COSC 6314. Data Mining/Knowledge Discovery. 3 Hours.

Students explores the emerging techniques and methodologies in Data Mining for the automatic extraction of latent information and knowledge from ever-evolving huge data. Topics include discussion of variety of data mining and computational algorithms as well as the logic behind the data mining approaches. Students will learn a comprehensive framework to collect, clean, process, extract novel information from large-scale data, and evaluate the result. Recent trends and applications will also be discussed. Course Equivalents: COSC 6414
Prerequisite: COSC 5318.

COSC 6315. Machine Learning. 3 Hours.

Students are provided with the principles, design, and implementation of a broad range of machine learning algorithms. Topics may include computational learning theory, machine learning algorithms, and algorithm assessment techniques. Both a computational aspect (how to compute the answer) and a statistical aspect (how to ensure that future predictions are accurate) of each machine learning algorithm are discussed. Recent trends and application are covered, as well.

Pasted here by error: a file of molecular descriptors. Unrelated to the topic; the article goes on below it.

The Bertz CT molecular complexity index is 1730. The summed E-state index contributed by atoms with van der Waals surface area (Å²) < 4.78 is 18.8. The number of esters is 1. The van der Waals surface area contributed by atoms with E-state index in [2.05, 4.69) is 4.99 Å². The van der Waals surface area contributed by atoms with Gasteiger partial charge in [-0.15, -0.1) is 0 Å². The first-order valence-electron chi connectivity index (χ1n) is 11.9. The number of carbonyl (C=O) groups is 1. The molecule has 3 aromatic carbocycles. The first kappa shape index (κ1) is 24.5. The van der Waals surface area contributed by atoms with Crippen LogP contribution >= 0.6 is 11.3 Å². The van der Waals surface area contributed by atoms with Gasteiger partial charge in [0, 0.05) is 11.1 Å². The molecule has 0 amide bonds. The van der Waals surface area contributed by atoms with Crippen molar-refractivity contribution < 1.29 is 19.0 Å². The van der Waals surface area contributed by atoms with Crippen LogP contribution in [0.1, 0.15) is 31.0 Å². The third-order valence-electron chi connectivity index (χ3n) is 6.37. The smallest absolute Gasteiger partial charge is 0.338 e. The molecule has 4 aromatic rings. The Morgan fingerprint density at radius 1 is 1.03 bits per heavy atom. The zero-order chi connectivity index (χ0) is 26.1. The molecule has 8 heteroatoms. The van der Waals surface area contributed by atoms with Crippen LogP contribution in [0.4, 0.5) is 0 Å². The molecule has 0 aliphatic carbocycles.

Prerequisite: COSC 5319.

COSC 6318. Language and Compiler Design. 3 Hours.

Students engage in a comprehensive study of computer programming languages. Topics may include: language design principles, formal grammars, procedural operating environment, language standardization, and language support for parallel and distributed programming. Language paradigms to be discussed will include procedural programming, logical programming, functional programming, and object-oriented programming.